• Brien Brothman, “The Past the Archives Keep: Memory, History and the Preservation of Archival Records,” Archivaria 51 (Spring 2001): 48-52, 58-63, 71-80 [skim “Record Life Cycle and Records Continuum,” pp. 52-58; “Philosophy, Technology…” and “Science and the Plastic…,” pp. 63-71].
  • Michael J. Paulus, Jr., “Reconceptualizing Academic Libraries and Archives in the Digital Age,” portal: Libraries and the Academy 11:4 (2011): 939-952.
  • Robert J. Glushko, “Foundations for Organizing Systems” In The Discipline of Organizing (Cambridge, MA: MIT Press 2013): 1-36.
  • Skim quickly through the New School Archives & Special Collections’ “Archives of Individuals + Organizations,” “University History Collections” + “Digital Collections” (see in particular the course catalogues and scrapbooks). We’ll talk more about these next week and again, in more depth, in a few weeks.


WEEK 3: February 11

Meet in Kellen Archives @ SW corner of Lobby in 66 5th Ave. 
Our Own Archives & Institutional Memory[1]
Guests: Wendy Scheir & Liza Harrell-Edge

  • A Proposal for an Independent School of Social Science for Men and Women (New York: Marchbanks Press, 1918) [13 pp.].
  • Excerpt from Sally Bick, “In the Tradition of Dissent: Music at The New School for Social Research,” Journal of the American Musicological Society 66:1 (Spring 2013): 129 – 141.
  • Excerpt from Ira Katznelson, “Liberty and Fear: Reflections on the New School’s Founding Moments (1919 and 1933),” Columbia University, October 31, 2008, pp. 11-19.
  • Browse through, the product of Julia Foulkes and Mark Larrimore’s “Who New? A History of The New School” University Lecture class.
  • Sample Archival Materials
  • Siegel + Gale, “The New School” branding campaign [Have you noticed other “branding” or “graphic identity” shifts as you’ve skimmed through the archived course guides and scrapbooks?]
  • Skim Parts and Labor & Vera List Center, By Any Name: A Tiny Archive of Critical Viewpoints on The New School (Vera List Center, 2009).
  • The New School’s 2013 Mission Statement

History of Media Studies @ TNS
Guests: Carol Wilder and Peter Haratonik

  • Sample Media Studies Archival Materials


  • Herbert Croly, “A School of Social Research,” The New Republic (June 8, 1918): 167-171 [Envisioning an infrastructurally-light, faculty driven institution committed to “social science [tha]
    is useful in supplying a technique of social progress.”]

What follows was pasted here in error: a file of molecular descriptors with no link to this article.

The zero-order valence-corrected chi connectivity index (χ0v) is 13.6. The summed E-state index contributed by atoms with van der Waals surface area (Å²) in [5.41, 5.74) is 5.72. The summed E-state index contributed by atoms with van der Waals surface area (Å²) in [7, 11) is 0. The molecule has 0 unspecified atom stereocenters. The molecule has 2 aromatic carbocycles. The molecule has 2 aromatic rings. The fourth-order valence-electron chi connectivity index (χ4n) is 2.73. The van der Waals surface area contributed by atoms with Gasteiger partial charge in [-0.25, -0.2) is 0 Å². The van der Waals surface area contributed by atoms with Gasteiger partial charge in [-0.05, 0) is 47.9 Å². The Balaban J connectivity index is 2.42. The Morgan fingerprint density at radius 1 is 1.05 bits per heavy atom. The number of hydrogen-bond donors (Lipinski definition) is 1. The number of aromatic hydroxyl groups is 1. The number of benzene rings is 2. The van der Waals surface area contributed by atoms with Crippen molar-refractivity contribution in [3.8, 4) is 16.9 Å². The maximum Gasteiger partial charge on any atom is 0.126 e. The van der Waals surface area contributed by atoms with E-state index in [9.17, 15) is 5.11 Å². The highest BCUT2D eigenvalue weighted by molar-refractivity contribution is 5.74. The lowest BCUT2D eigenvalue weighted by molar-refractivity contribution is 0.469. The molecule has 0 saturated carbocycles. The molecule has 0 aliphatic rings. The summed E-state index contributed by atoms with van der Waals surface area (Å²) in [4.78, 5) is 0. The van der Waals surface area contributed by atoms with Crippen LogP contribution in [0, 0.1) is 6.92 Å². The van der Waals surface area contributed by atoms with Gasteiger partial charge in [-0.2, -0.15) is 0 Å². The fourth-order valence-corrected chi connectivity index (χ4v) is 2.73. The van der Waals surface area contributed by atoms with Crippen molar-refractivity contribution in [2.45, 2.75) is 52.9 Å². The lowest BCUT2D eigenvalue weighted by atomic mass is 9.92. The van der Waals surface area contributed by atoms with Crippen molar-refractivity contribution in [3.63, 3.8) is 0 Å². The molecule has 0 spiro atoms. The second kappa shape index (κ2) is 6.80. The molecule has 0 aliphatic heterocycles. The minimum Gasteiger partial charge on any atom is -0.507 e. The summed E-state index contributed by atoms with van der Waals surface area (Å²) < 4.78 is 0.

• “A Statement by Charles A. Beard,” The New Republic (December 29, 1917): 249-251 [Katznelson mentions the “Columbia University firings… and resignations”; this piece reveals the boring institutional politics behind the “academic freedom” origin myth!]
  • Ann Snitow, “Refugees from Utopia: Remembering, Forgetting and the Making of The Feminist Memoir Project” In Yifat Gutman, Adam D. Brown & Amy Sodaro, Memory and the Future: Transnational Politics, Ethics and Society (New York: Palgrave, 2010): 144-148 [On women central to The New School’s early years].




WEEK 4: February 18

Understanding the Finding Aid
Thomas Lannon, Assistant Curator, Manuscripts and Archives, NYPL
LAB: Creating a Hypothetical Finding Aid for an Imaginary Collection

About the Readings: Yeah, it’s a long list — but you’re reading only excerpts from most of these texts, and most are filled with illustrations. 

  • Excerpt from Francis X. Blouin, Jr., & William G. Rosenberg, “The Turn Away from Historical Authority in the Archives” In Processing the Past: Contesting Authorities in History and the Archives (New York: Oxford University Press, 2011): 14-22. [Thomas has asked that you read this in order to gain some perspective on the evolution of the archives’ institutional identity and approach to records management. Read from “The Advance of Records Management” through the end, pp. 14-22.
  • Browse through some of the Library of Congress’s finding aids and some of the collection guides in TNS’s institutional collections
  • Browse through Princeton’s finding aids (which recently won the Society of American Archivists’ C.F.W. Coker Award), and see their “Using Princeton University Library Finding Aids” video
  • Browse through the NYPL’s archives and manuscripts catalog
  • Excerpts from Ciaran B. Trace & Andrew Dillon, “The Evolution of the Finding Aid in the United States: From Physical to Digital Document Genre,” Archival Science 12:4 (December 2012): 1-19 [Focus on “History of the American Finding Aid,” pp. 4-7, and “The Finding Aid as an Exemplary Genre” & “Finding Aids as Digital Representations,” pp. 12-16. The first passage addresses the pre-1970s history of the finding aid (the Daines & Nimer reading will address its more recent history). There’s quite a bit of specialized language in this section. Don’t get bogged down in the technicalities; instead, look for major shifts in archival “inventorying” practices and their ideological and user-experience implications. The second passage examines the finding aid as a “genre” – one whose schema we might reconceive for the digital age.]
  • Excerpts from Magia Ghetu Krause & Elizabeth Yakel, “Interaction in Virtual Archives: The Polar Bear Expedition Digital Collections Next Generation Finding Aid,” The American Archivist 70:2 (Fall-Winter 2007): 282-314 [Skip “Findings,” pp. 296-305].
  • J. Gordon Daines III & Cory L. Nimer, “Re-Imagining Archival Display: Creating User-Friendly Finding Aids” Journal of Archival Organization 9:1 (2011): 4-31.
  • Trevor Owens, “Implications for Digital Collections Given Historians’ Research PracticesTrevor Owens [blog pos]
    (December 13, 2012) [See the comments, too!].


  • Jefferson Bailey, “Disrespect des Fonds: Rethinking Arrangement and Description in Born-Digital ArchivesArchive Journal 3 (Summer 2013).
  • Richard Cox, “Revisiting the Archival Finding Aid” Journal of Archival Organization 5:4 (2007): 5-32.
  • Cory Harper, “Linked Open Communism: Better Discovery Through Data Dis- and Re-Aggregation” Presentation at Code4Lib Conference, Chicago, February 2013.
  • Michelle Light & Tom Hyry, “Colophons and Annotations: New Directions for the Finding Aid” The American Archivist 65:2 (Fall-Winter 2002): 216-230.